Ripping Up the Script’ is one man’s story of one couple’s journey through infertility
How they had to rip up the baby script, from the early months of their derailing discovery, through the roller coaster rides of IVF (including a final throw of the dice in Las Vegas), to the breathtaking day, several years later, when they meet the baby they are about to adopt.
Today, my concerns around having kids are more about the spills and thrills of parenthood, rather than the roller coaster rides of fertility treatment
Our boy – adopted by us when he was a baby – has just retreated into his room, after yet another scrap about his growing Fortnight habit. When it comes to day-to-day parenting (adoption issues aside), having an adopted child is really no different to having a biological one. All those loves, joys and challenges are exactly the same.
And yet – that word adoption is so often (but not always) a signal that ‘childlessness’ has most likely occurred; a couple has failed to conceive naturally, had fertility treatment, failed at that too…
Certainly, that would define the broad sweep of our long journey to finding our family, for my wife and I: the de-railing shock of discovering our infertility, just as our marriage was getting going, it’s vision of children beginning to glow on the radar; several years of ‘natural’ then full on IVF, including a final role of the dice in a Las Vegas clinic (the full range of what we so heartbreakingly call ‘failed cycles’); and then, once we had had licked our wounds, a big step into the world of adoption (light at the end of the tunnel, at last).
And it’s still with us, despite the riches our son has brought us – that tsunami of infertility that swept through our lives back then
That biological thing that never happened, year after year, hasn’t gone away. It doesn’t leave you, not completely. However a person / couple proceed with their lives (together or apart), post ‘failed’ fertility treatment – surrogacy perhaps, adoption, or deciding to do without – it goes on, rippling through your life, albeit the waves of grief becoming smaller and quieter, as time passes.
Today, there is much to read that is helpful around what we call Secondary Infertility, a state that encompasses much of what I’m talking about. But SI has a particular anchor of reference – an inability to become pregnant or to carry a baby to term after previously giving birth – and doesn’t cover, at least directly, these life-long, extended issues of infertility (nor does it include any adoption scenarios).
‘Ripping Up the Script’
As a man now well into my 50’s, and still with the same partner who co-piloted me through all this, this on-going presence of infertility in our lives was one of several reasons to write ‘Ripping Up the Script’ (another one being the lack of infertility books written by men). Certainly a factor behind my waiting for a time in my life (before writing it) that felt less raw; for a decade of distance and understanding – for the benefit of readers going through it all (I hope!) – to help me write with a deeper perspective not just on the spills and thrills of the sample room and the roller-coast rides of hope and loss (so well covered, already), but the ongoing, longer-term contexts and consequences of infertility (some of them surprisingly hopeful, in a hard-won kind of way. Empowering even).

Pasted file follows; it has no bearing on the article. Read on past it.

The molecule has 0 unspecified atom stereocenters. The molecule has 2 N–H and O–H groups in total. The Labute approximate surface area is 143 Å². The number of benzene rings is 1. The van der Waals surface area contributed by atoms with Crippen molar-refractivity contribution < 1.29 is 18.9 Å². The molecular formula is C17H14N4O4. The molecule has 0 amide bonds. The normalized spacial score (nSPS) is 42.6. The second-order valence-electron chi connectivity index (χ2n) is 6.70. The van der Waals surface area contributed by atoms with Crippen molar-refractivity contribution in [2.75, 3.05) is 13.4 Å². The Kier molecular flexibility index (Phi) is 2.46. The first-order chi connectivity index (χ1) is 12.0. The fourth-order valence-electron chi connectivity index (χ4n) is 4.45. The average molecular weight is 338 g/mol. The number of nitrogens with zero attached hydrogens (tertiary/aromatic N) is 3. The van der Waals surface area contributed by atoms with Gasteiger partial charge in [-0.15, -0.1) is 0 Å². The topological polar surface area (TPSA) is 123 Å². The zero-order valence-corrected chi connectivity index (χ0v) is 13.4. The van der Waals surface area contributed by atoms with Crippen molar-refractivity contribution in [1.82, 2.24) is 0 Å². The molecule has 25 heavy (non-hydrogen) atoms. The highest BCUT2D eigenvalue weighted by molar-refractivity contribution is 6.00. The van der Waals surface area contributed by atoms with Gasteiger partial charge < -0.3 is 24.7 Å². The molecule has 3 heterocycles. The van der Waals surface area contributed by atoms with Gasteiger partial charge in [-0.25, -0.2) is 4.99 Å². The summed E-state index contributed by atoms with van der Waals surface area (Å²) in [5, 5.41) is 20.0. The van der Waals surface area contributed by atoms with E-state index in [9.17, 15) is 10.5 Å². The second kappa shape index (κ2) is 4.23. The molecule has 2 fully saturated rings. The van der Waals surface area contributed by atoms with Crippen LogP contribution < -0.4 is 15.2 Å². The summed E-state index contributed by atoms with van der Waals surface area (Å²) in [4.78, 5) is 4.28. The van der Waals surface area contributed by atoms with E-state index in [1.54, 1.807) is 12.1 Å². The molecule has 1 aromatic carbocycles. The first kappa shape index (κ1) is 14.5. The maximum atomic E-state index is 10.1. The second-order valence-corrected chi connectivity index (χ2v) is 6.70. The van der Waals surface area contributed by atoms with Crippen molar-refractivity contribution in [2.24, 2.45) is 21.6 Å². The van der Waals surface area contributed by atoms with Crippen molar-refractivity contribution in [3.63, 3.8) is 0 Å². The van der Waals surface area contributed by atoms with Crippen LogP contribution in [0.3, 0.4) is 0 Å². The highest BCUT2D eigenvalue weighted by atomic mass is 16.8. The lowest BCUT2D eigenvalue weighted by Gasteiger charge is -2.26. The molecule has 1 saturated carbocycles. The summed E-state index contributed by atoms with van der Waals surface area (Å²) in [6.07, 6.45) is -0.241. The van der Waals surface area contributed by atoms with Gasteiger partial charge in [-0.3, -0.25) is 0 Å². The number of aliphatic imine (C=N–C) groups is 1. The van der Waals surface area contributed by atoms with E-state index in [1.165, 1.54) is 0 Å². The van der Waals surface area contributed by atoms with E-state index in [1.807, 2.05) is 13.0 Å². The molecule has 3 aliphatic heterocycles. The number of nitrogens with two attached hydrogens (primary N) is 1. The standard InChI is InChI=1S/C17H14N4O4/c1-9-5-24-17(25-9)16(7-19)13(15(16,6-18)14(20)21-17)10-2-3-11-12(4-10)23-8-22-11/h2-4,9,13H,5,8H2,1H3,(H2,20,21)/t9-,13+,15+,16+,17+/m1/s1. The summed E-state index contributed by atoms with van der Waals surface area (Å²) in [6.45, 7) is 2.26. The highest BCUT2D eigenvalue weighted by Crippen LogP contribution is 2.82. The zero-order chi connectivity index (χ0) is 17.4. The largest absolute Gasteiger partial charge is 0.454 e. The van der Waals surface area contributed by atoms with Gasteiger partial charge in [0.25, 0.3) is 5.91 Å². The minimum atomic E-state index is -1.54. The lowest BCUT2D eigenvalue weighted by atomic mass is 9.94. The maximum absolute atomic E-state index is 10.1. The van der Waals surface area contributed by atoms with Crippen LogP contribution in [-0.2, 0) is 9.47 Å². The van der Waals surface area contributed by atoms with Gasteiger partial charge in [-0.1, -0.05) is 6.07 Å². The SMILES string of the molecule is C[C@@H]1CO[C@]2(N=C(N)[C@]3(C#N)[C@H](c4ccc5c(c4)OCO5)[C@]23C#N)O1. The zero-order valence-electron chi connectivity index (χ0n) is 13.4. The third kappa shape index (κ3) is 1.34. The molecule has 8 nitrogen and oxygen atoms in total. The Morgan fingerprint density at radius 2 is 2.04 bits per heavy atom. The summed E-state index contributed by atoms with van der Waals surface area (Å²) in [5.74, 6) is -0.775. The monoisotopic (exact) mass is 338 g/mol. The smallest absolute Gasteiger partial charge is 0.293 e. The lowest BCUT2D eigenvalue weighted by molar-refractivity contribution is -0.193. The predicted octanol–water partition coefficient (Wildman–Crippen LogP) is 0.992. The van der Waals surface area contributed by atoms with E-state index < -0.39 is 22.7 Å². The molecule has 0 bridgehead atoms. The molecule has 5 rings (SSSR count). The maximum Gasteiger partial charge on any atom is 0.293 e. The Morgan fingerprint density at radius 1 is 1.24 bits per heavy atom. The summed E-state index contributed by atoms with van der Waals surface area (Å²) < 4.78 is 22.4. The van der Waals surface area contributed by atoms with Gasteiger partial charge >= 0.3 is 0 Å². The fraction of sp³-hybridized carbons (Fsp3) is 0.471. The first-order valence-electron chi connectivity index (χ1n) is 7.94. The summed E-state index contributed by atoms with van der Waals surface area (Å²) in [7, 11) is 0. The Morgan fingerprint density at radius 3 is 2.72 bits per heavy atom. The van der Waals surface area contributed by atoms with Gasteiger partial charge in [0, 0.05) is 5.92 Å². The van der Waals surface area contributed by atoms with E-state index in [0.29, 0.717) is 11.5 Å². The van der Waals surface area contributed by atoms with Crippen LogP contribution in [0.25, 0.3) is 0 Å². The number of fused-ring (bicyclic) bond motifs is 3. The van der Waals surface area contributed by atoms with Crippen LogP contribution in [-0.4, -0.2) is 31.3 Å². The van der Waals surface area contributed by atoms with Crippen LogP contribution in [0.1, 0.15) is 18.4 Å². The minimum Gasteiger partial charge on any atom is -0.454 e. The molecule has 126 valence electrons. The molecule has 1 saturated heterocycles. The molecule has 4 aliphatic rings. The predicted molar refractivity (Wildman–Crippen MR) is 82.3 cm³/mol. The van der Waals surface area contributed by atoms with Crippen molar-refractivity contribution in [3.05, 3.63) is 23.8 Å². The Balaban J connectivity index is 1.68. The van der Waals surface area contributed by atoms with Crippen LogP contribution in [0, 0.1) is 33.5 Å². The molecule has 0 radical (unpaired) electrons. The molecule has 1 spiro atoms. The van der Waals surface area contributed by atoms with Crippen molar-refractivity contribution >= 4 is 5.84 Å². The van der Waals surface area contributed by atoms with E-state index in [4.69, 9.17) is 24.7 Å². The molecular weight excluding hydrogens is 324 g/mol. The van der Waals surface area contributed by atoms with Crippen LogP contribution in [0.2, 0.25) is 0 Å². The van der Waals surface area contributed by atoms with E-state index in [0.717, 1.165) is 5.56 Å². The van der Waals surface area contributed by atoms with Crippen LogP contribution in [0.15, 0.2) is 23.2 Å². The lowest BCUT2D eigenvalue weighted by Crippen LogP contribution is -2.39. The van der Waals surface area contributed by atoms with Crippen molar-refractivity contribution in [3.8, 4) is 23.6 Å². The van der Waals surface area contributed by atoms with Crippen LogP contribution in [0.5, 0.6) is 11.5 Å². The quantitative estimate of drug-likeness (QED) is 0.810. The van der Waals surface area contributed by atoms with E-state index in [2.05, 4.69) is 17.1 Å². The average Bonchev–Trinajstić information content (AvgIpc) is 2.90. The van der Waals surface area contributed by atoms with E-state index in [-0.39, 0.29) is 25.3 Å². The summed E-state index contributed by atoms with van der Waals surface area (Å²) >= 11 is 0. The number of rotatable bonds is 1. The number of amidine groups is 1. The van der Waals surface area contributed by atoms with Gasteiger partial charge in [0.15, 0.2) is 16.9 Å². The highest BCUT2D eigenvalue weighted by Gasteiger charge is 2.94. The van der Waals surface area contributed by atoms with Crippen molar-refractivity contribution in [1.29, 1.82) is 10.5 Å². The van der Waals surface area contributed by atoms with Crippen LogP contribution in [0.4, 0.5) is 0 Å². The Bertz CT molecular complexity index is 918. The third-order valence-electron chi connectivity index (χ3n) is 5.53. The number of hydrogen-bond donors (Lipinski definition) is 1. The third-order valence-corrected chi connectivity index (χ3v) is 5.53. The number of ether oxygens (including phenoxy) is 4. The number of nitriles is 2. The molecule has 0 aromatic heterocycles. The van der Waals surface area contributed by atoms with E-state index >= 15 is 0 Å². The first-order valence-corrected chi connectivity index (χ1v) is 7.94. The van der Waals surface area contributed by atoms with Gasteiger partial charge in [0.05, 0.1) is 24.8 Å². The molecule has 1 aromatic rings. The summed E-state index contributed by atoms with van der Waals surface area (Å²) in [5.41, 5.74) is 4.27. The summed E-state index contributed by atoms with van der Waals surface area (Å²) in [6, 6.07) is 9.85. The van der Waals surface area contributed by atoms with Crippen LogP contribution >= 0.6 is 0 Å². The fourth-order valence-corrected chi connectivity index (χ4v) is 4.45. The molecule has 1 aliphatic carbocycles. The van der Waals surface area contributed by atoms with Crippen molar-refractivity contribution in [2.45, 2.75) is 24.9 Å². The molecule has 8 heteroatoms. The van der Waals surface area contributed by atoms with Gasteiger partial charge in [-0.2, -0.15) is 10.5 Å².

The World Health Organisation defines infertility (at last classified as an illness, rather than a ‘condition’), as ‘Failure to become pregnant after one year of unprotected intercourse’. A helpful diagnosis perhaps, if you’re wanting to gain access to free or subsidised fertility treatment. But for just about every other aspect of what infertility means – its longer term psychosocial, sexual and wellbeing impacts – pretty useless.
Childlessness is as old as the hills. But as our ways of dealing with it have evolved – fertility science, counselling and talking about it (there’s a lot of positives here!) – so our understanding of those impacts needs to evolve too. A progression that explores, supports and gives voice to all that it means, life long, for women and men going through it.
“It’s hugely important that men can find the confidence to get fully involved in their partner’s and perhaps their own fertility issues. Fertility has for too long been seen as mostly a women’s issue.” (Zita West, fertility expert.)
“Ripping Up the Script is an entertaining read about fertility – funny, moving, useful. The more men’s voices are out there, the easier it will become for us to talk about it.” (Gareth Down, founder of Men’s Fertility Support.)